G7 failed to reach an intervention deal to ease the soaring dollar, with US Treasury Secretary Janet Yellen saying that Washington had no appetite for concerted action and that the dollar’s overall strength was a “natural result of different paces of monetary tightening in the United States and other countries”.
Japan and other countries facing the fallout from a soaring US dollar found little comfort from last week’s meetings of global finance officials, with no sign that joint intervention along the lines of the 1985 “Plaza Accord” was on the horizon.
With a strong push from Japan, finance leaders of the Group of Seven advanced economies included a phrase in a statement on Wednesday saying they will closely monitor “recent volatility” in markets.
But the warning, as well as Japanese Finance Minister Shunichi Suzuki’s threat of another yen-buying intervention, failed to prevent the currency from sliding to fresh 32-year lows against the dollar as the week came to a close.
While Suzuki may have found allies grumbling over the fallout from the US central bank’s aggressive interest rate hike path, he conceded that no plan for a coordinated intervention was in the works.
“Many countries saw the need for vigilance to the spill-over effect of global monetary tightening, and mentioned currency moves in that context. But there wasn’t any discussion on what coordinated steps could be taken,” Suzuki said in a news conference on Thursday after attending separate meetings of the G7 and G20 finance leaders in Washington.
US Treasury Secretary Janet Yellen made clear that Washington had no appetite for concerted action, saying the dollar’s overall strength was a “natural result of different paces of monetary tightening in the United States and other countries.”
“I’ve said on many occasions that I think a market-determined value for the dollar is in America’s interest. And I continue to feel that way,” she said on Tuesday, when asked if she would consider a Plaza Accord 2.0 agreement.
NO YEN SUPPORT
In 1985, a destabilizing surge in the dollar prompted five countries – France, Japan, the United Kingdom, the United States and what was then West Germany – to band together to weaken the US currency and help reduce the US trade deficit. Following the deal, named the Plaza Accord for the famed New York hotel where it was hammered out, the dollar shed roughly 25% of its value over the ensuing 12 months.
With no current US interest in engineering that kind of deal, other countries have to find ways to mitigate the pain stemming from a strong dollar, which has forced some emerging economies to hike interest rates to defend their currencies even at the cost of cooling economic growth more than they want.
Emerging Asian nations have seen significant capital outflows this year that are comparable to previous stress episodes, heightening the need for policymakers to build liquidity buffers and take other steps to prepare for turbulence, said Sanjaya Panth, deputy director for the International Monetary Fund’s Asia and Pacific Department.
“The situation for Asian economies is very different from where they were 20 years ago” as countries accumulated foreign reserves that make them more resilient to external shocks, Panth told Reuters on Thursday on the sidelines of the IMF and World Bank annual meetings in Washington.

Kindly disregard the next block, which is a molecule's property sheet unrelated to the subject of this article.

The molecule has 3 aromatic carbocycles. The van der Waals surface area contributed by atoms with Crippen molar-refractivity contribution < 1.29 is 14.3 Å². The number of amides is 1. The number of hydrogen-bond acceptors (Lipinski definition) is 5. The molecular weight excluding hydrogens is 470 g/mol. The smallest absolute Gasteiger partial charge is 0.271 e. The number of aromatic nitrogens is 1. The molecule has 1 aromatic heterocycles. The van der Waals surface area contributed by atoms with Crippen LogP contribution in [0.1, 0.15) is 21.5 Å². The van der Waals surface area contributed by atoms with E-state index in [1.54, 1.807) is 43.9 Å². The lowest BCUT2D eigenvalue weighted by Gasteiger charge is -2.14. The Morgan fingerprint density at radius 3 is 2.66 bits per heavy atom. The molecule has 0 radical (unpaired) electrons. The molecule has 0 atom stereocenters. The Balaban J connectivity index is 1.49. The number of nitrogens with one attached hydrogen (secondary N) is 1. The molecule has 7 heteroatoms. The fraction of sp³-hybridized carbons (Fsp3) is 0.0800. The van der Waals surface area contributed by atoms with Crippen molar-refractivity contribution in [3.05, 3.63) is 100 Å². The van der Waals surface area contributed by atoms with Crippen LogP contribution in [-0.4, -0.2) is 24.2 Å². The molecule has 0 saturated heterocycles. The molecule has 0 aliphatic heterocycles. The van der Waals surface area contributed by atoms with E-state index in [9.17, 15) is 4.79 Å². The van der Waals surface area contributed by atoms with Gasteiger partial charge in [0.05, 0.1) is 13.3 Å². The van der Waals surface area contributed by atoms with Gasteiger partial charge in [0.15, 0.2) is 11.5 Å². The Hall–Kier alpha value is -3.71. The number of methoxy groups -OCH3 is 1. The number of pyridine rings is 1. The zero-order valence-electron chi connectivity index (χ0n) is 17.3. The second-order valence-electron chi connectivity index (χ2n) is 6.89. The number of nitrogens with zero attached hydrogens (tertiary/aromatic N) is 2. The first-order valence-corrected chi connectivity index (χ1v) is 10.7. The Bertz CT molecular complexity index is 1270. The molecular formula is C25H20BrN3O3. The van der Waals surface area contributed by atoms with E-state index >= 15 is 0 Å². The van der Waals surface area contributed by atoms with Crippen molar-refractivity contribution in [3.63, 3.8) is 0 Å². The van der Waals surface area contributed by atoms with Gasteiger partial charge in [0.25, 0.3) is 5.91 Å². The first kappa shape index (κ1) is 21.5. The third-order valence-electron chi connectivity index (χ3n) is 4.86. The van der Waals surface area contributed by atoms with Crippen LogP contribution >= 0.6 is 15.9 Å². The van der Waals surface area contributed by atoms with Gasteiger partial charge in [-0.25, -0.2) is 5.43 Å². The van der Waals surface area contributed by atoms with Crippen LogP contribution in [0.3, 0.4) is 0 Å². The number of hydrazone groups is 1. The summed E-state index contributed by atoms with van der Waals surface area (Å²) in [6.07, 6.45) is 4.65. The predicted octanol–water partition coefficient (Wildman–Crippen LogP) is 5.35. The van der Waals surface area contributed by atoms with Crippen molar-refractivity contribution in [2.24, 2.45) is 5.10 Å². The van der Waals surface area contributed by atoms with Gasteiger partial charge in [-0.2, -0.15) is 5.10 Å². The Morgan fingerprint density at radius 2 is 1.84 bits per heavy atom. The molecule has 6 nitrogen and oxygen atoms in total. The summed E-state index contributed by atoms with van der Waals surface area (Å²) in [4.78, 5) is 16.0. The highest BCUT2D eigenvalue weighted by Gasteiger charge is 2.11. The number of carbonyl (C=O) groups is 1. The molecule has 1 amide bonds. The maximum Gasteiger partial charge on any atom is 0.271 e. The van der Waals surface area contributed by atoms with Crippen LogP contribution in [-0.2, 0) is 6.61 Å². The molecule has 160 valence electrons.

“At the same time, the rising debt levels, particularly in some economies in the regions, are a concern,” he said. “Some form of market stress cannot be ruled out.”
The Bank of Korea delivered its second-ever 50-basis-point interest rate hike on Wednesday and made clear the won’s 6.5% slide against the dollar in September that drove up import costs played a key role in the decision.
South Korea’s central bank Governor Rhee Chang-yong said on Saturday he does not sense an interest among US officials to stem the dollar’s strength through joint intervention.
But he said some kind of international cooperation on the dollar may be needed “after a certain period.”
“I think a too-strong dollar, especially for a substantial period, won’t be good for the Unites States either, and actually I’m thinking about the long-term implication for the trade deficit, and maybe another global imbalance may happen,” he said.
In Japan, the onus is on the government to deal with a renewed plunge in the yen, caused in part by the policy divergence between the Federal Reserve’s determination to raise US interest rates and the Bank of Japan’s resolve to keep borrowing costs ultra-low.
At the news conference where Suzuki issued his warning about sharp yen falls, BOJ Governor Haruhiko Kuroda ruled out anew the chance of a rate hike.
The dollar jumped about 1% to a fresh 32-year high of 148.86 yen on Friday, testing authorities’ resolve to combat the Japanese currency’s relentless slide. The dollar/yen is now up roughly 2% from levels when Japan intervened on Sept. 22 to buy yen for the first time since 1998.
Japanese policymakers have said they won’t seek to defend a certain yen level, and instead will focus on smoothing volatility.
Masato Kanda, the country’s top currency diplomat, told reporters on Friday that authorities were ready to take “decisive action any time” if excessively volatile yen moves continued.
Even moderating abrupt yen moves, however, could be a challenge as Kuroda’s assurance that the BOJ will keep interest rates in negative territory gives investors a green light to continue dumping the currency.
“It’s impossible to reverse the yen’s downtrend with solo intervention,” said Daisaku Ueno, chief forex strategist at Mitsubishi UFJ Morgan Stanley Securities.
“Once the yen falls below 150 to the dollar, it’s hard to predict where its depreciation could stop because there’s no technical chart support until around 160,” he said.